956 F2d 1163 United States v. George

956 F.2d 1163

UNITED STATES of America, Plaintiff-Appellee,
Peter GEORGE, Jr., Defendant-Appellant.
UNITED STATES of America, Plaintiff-Appellee,
Eric Lewis BRANDON, a/k/a Eric Lewis, Defendant-Appellant.

Nos. 91-5129, 91-5131.

United States Court of Appeals, Fourth Circuit.

Submitted Feb. 20, 1992.
Decided March 9, 1992.

NOTICE: Fourth Circuit I.O.P. 36.6 states that citation of unpublished dispositions is disfavored except for establishing res judicata, estoppel, or the law of the case and requires service of copies of cited unpublished dispositions of the Fourth Circuit.

Appeals from the United States District Court for the Middle District of North Carolina, at Greensboro. Frank W. Bullock, Jr., District Judge. (CR-90-173-G)

Susan Hayes, Charles A. Lloyd, Lonnie G. Albright, III, Pfaff, Elmore & Albright, Greensboro, N.C., for appellants.

Robert H. Edmunds, Jr., United States Attorney, David B. Smith, Assistant United States Attorney, Greensboro, N.C., for appellee.



Before WIDENER, K.K. HALL and HAMILTON, Circuit Judges.



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Peter George, Jr., and Eric Lewis Brandon each pled guilty to conspiracy (21 U.S.C. § 846 (1988)), investing income derived from a drug conspiracy (21 U.S.C. § 854 (1988)), money laundering (18 U.S.C.A. § 1956(a)(1)(B) (West 1984 & Supp.1991)), and filing false tax returns (26 U.S.C. § 7206(1) (1988)). They appeal their sentences on the ground that the district court erred in determining that at least fifty kilograms of cocaine were involved in the offense. We affirm.


The amount of drugs used to compute a base offense level need only be shown by a preponderance of the evidence. United States v. Powell, 886 F.2d 81 (4th Cir.1989), cert. denied, 493 U.S. 1084 (1990). The district court's factual finding as to the amount of drugs involved is reviewed for clear error. United States v. Goff, 907 F.2d 1441 (4th Cir.1990). The conspiracy in this case lasted from 1981 to 1990. The district court had before it George's testimony at the sentencing hearing which, taken at face value, established that slightly more than forty kilograms of cocaine were distributed from November 1984 through June 1989. Brandon's personal calendars established that he made sixty-one trips to Florida and back to North Carolina in this same period. Information before the court from friends and customers was that Brandon went to Florida every two to six weeks, whenever it was necessary to replenish the supply of cocaine being distributed by him, George, and George's wife, and that he usually brought back about one kilogram and possibly more. The government also presented evidence that Brandon made major documented cash expenditures of $109,329 in 1984 and $214,254 in 1985, though he was never employed during the whole period of the conspiracy. Peter George and his wife also spent greatly in excess of their documented income during this time. Although George testified that only small amounts of cocaine were distributed prior to 1984, and there was evidence that Brandon had property and friends in Florida which gave him additional reasons to visit Florida, we cannot say the district court's decision was clearly erroneous. We note also that when the amount of drugs seized does not reflect the scale of the offense, the district court may estimate the total quantity involved. See United States Sentencing Commission, Guidelines Manual, § 2D1.4, comment. (n. 2) (Nov.1990).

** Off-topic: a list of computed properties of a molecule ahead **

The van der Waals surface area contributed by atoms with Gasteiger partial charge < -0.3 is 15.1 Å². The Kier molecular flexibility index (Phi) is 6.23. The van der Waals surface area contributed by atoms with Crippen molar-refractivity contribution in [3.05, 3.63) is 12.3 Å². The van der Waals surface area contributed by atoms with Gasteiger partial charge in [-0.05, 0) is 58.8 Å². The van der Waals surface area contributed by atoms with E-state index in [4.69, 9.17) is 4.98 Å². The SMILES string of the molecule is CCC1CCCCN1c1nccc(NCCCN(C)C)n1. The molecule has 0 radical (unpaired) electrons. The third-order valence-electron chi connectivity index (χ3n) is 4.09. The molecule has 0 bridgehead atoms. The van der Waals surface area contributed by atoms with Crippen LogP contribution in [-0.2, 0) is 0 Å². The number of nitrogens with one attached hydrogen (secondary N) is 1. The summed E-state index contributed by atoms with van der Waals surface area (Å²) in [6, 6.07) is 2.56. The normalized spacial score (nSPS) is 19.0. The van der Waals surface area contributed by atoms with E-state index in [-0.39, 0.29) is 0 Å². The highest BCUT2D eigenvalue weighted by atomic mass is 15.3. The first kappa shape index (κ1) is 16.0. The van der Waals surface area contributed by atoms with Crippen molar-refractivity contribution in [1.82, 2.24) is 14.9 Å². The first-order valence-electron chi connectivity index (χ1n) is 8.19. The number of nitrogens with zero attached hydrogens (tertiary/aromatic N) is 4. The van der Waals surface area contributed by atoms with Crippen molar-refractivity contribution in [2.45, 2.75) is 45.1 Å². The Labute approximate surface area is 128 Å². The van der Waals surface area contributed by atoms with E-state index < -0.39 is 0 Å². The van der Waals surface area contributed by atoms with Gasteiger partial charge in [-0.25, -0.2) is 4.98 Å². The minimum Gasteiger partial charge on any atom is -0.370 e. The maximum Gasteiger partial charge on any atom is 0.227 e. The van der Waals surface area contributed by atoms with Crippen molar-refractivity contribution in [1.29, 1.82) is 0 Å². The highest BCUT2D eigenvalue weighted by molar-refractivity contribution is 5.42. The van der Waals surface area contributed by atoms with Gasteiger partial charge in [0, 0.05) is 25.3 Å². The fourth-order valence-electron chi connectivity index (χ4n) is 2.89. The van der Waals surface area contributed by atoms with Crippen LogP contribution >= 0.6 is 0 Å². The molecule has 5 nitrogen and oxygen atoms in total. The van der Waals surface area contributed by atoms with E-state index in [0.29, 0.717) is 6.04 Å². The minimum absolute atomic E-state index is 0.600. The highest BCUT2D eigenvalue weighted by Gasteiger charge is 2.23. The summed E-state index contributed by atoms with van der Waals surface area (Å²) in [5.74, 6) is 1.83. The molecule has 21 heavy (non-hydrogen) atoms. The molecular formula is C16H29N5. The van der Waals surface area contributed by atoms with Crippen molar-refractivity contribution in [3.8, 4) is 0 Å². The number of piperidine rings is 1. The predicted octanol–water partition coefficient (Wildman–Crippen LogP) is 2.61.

The judgment of the district court is accordingly affirmed. We dispense with oral argument because the facts and legal contentions are adequately presented in the materials before the Court and argument would not aid the decisional process.